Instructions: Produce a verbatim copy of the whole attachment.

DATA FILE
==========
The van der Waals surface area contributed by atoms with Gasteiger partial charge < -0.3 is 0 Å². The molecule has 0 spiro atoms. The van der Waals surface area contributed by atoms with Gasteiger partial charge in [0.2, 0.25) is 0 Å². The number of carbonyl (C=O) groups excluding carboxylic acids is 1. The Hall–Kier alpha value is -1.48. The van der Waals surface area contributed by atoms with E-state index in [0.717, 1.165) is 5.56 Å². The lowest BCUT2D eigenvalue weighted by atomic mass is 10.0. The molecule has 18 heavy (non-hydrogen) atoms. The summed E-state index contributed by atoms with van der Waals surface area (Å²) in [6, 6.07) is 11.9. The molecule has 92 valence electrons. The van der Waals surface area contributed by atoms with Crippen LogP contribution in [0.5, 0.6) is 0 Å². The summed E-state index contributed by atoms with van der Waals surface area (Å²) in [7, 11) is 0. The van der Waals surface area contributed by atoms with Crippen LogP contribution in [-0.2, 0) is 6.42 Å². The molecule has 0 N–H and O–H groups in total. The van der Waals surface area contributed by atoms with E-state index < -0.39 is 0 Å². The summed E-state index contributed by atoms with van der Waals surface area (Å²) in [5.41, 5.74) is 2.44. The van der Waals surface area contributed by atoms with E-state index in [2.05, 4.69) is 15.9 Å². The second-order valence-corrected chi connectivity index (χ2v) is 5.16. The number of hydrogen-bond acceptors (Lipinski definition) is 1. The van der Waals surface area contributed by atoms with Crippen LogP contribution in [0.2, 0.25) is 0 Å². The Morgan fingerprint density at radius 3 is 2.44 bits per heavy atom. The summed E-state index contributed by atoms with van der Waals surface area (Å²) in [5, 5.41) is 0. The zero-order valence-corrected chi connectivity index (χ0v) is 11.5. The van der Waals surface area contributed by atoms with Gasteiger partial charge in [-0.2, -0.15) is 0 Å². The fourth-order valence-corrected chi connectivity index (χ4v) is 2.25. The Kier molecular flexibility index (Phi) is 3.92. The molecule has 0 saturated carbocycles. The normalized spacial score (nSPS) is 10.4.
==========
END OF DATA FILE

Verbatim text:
The van der Waals surface area contributed by atoms with Gasteiger partial charge < -0.3 is 0 Å². The molecule has 0 spiro atoms. The van der Waals surface area contributed by atoms with Gasteiger partial charge in [0.2, 0.25) is 0 Å². The number of carbonyl (C=O) groups excluding carboxylic acids is 1. The Hall–Kier alpha value is -1.48. The van der Waals surface area contributed by atoms with E-state index in [0.717, 1.165) is 5.56 Å². The lowest BCUT2D eigenvalue weighted by atomic mass is 10.0. The molecule has 18 heavy (non-hydrogen) atoms. The summed E-state index contributed by atoms with van der Waals surface area (Å²) in [6, 6.07) is 11.9. The molecule has 92 valence electrons. The van der Waals surface area contributed by atoms with Crippen LogP contribution in [0.5, 0.6) is 0 Å². The summed E-state index contributed by atoms with van der Waals surface area (Å²) in [7, 11) is 0. The van der Waals surface area contributed by atoms with Crippen LogP contribution in [-0.2, 0) is 6.42 Å². The molecule has 0 N–H and O–H groups in total. The van der Waals surface area contributed by atoms with E-state index < -0.39 is 0 Å². The summed E-state index contributed by atoms with van der Waals surface area (Å²) in [5.41, 5.74) is 2.44. The van der Waals surface area contributed by atoms with E-state index in [2.05, 4.69) is 15.9 Å². The second-order valence-corrected chi connectivity index (χ2v) is 5.16. The number of hydrogen-bond acceptors (Lipinski definition) is 1. The van der Waals surface area contributed by atoms with Crippen LogP contribution in [0.2, 0.25) is 0 Å². The Morgan fingerprint density at radius 3 is 2.44 bits per heavy atom. The summed E-state index contributed by atoms with van der Waals surface area (Å²) in [5, 5.41) is 0. The zero-order valence-corrected chi connectivity index (χ0v) is 11.5. The van der Waals surface area contributed by atoms with Gasteiger partial charge in [-0.2, -0.15) is 0 Å². The fourth-order valence-corrected chi connectivity index (χ4v) is 2.25. The Kier molecular flexibility index (Phi) is 3.92. The molecule has 0 saturated carbocycles. The normalized spacial score (nSPS) is 10.4.